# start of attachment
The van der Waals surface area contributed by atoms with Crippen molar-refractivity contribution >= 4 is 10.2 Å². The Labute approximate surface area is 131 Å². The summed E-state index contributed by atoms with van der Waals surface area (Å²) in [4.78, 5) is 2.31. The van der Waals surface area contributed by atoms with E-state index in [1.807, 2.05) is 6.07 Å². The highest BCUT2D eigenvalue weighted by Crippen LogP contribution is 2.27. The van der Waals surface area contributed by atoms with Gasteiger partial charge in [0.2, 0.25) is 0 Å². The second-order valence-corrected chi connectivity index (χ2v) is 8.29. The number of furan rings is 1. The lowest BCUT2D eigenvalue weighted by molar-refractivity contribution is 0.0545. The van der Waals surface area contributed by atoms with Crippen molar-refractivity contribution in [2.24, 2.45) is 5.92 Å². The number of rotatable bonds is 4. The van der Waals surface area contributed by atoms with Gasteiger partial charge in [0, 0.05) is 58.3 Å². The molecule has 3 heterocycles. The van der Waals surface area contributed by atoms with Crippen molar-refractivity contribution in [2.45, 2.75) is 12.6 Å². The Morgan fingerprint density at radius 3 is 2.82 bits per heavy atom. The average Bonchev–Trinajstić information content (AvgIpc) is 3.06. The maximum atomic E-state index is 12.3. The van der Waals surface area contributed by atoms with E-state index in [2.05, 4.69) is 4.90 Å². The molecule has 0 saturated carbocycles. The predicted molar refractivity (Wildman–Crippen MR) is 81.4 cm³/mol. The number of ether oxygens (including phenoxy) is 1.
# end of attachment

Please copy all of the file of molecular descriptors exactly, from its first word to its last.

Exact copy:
The van der Waals surface area contributed by atoms with Crippen molar-refractivity contribution >= 4 is 10.2 Å². The Labute approximate surface area is 131 Å². The summed E-state index contributed by atoms with van der Waals surface area (Å²) in [4.78, 5) is 2.31. The van der Waals surface area contributed by atoms with E-state index in [1.807, 2.05) is 6.07 Å². The highest BCUT2D eigenvalue weighted by Crippen LogP contribution is 2.27. The van der Waals surface area contributed by atoms with Gasteiger partial charge in [0.2, 0.25) is 0 Å². The second-order valence-corrected chi connectivity index (χ2v) is 8.29. The number of furan rings is 1. The lowest BCUT2D eigenvalue weighted by molar-refractivity contribution is 0.0545. The van der Waals surface area contributed by atoms with Crippen molar-refractivity contribution in [2.24, 2.45) is 5.92 Å². The number of rotatable bonds is 4. The van der Waals surface area contributed by atoms with Gasteiger partial charge in [0, 0.05) is 58.3 Å². The molecule has 3 heterocycles. The van der Waals surface area contributed by atoms with Crippen molar-refractivity contribution in [2.45, 2.75) is 12.6 Å². The Morgan fingerprint density at radius 3 is 2.82 bits per heavy atom. The average Bonchev–Trinajstić information content (AvgIpc) is 3.06. The maximum atomic E-state index is 12.3. The van der Waals surface area contributed by atoms with E-state index in [2.05, 4.69) is 4.90 Å². The molecule has 0 saturated carbocycles. The predicted molar refractivity (Wildman–Crippen MR) is 81.4 cm³/mol. The number of ether oxygens (including phenoxy) is 1.